Wednesday, October 17, 2018 – We’re off to Qaru today….

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The dispensary at Qaru

Qaru is a very small town that is south of Karatu and on the road towards Haydom, where there is a larger teaching hospital, but is about three hours away. We had chosen Qaru to visit several years ago when looking for an additional site to hold our neurology mobile clinics and where there was also a nice dispensary that would serve well for us to work in while there. Qaru fit the bill perfectly for its health center had been recently built by an organization wishing to provide this resource to the community. There is a nearby school and in the past, we have been able to interact with the children during their recess time. I had also been fortunate enough to have shared in church choir rehearsal not long ago which was really a treat.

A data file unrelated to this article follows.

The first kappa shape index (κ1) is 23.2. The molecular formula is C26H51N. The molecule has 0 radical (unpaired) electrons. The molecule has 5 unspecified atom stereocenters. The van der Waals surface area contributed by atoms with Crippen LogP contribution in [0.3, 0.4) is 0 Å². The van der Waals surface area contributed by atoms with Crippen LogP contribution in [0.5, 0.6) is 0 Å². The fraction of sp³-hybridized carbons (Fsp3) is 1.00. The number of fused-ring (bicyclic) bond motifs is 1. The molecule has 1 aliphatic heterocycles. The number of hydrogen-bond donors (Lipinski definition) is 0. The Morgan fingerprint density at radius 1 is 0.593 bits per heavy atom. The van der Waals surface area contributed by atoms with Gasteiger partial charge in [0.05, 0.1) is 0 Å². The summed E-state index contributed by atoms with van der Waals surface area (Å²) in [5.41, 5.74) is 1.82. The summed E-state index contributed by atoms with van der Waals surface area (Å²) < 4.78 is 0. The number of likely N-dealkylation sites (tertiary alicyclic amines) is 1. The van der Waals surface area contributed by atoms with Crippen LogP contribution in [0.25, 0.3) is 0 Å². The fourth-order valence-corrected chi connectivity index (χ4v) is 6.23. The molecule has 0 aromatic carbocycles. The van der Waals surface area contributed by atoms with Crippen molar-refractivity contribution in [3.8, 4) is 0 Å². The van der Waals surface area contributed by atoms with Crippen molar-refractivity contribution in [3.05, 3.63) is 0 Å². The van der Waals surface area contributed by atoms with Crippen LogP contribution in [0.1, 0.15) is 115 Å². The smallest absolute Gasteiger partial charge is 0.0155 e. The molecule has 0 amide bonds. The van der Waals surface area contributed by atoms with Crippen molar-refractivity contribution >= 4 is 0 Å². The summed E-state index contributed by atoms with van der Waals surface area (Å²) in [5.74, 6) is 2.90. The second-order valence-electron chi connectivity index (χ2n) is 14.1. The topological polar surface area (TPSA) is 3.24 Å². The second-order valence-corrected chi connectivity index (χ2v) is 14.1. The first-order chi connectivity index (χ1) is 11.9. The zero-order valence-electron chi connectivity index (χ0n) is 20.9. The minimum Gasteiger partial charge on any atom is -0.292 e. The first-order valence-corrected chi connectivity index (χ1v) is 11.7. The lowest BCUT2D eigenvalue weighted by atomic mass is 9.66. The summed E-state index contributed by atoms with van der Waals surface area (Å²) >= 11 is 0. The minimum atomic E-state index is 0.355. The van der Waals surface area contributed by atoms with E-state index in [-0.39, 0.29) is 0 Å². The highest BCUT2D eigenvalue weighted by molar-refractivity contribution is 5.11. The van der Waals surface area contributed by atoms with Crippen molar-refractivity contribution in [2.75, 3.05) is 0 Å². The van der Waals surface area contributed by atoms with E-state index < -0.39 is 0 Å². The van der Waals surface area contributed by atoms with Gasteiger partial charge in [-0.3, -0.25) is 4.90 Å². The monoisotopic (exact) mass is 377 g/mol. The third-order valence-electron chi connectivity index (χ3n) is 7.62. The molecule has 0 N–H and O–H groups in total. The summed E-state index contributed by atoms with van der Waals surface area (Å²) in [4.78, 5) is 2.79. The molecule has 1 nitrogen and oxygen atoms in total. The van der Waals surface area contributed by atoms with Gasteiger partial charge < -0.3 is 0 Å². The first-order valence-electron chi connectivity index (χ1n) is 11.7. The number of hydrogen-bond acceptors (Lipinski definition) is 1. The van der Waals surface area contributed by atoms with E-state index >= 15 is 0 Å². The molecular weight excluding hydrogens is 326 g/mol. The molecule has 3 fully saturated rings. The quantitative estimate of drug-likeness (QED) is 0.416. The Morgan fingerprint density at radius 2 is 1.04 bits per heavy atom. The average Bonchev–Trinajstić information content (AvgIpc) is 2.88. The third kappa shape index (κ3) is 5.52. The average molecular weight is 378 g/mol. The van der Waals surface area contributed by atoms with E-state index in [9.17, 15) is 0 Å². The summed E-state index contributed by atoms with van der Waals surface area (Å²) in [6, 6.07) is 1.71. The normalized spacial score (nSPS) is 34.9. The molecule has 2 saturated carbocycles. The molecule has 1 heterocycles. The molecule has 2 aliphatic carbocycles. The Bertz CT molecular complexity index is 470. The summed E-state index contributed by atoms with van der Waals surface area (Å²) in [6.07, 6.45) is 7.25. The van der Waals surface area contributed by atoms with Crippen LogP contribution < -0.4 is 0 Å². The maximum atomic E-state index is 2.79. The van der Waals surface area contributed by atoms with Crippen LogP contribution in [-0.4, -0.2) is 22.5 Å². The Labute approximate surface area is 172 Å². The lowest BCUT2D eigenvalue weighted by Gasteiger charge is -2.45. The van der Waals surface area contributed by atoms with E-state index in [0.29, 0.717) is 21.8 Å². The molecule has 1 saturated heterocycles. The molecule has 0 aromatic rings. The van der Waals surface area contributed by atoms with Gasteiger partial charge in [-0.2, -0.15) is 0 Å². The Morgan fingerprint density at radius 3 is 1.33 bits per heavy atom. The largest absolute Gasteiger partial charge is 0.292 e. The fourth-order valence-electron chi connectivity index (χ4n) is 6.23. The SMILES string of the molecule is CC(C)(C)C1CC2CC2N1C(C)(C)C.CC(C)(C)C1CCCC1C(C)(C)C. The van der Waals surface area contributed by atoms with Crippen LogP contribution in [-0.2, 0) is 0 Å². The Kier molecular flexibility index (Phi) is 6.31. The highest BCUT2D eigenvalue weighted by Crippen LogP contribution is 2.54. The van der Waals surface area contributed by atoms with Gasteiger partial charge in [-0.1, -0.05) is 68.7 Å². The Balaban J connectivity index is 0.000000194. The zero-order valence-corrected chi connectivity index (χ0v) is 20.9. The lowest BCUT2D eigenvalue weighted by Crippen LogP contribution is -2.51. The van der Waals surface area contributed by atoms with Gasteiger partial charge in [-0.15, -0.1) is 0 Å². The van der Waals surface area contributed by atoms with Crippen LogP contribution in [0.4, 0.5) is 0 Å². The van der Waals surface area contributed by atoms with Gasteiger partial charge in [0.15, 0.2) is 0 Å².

Our examination rooms at Qaru

Some children from Qaru

The drive to Qaru is less than 45 minutes and is on a main thoroughfare, albeit gravel, as there are very few paved roads other than the main highway traveling from Arusha to Karatu, as well as the road that travels east from Makuyuni towards Tarangire. Trying to describe what these vehicles take here from the standpoint of abuse would be very difficult. All of the roads have severe washboards, which is the natural effect of vehicles driving over loose surfaces such as sand and gravel. This makes for an incredibly bumpy ride which the vehicles here take day in and day out, giving their suspensions an incredible work out and eventually leading to necessary repairs and breakdowns. More about that later.

Amisha and Lindsay working with Dr. Shaban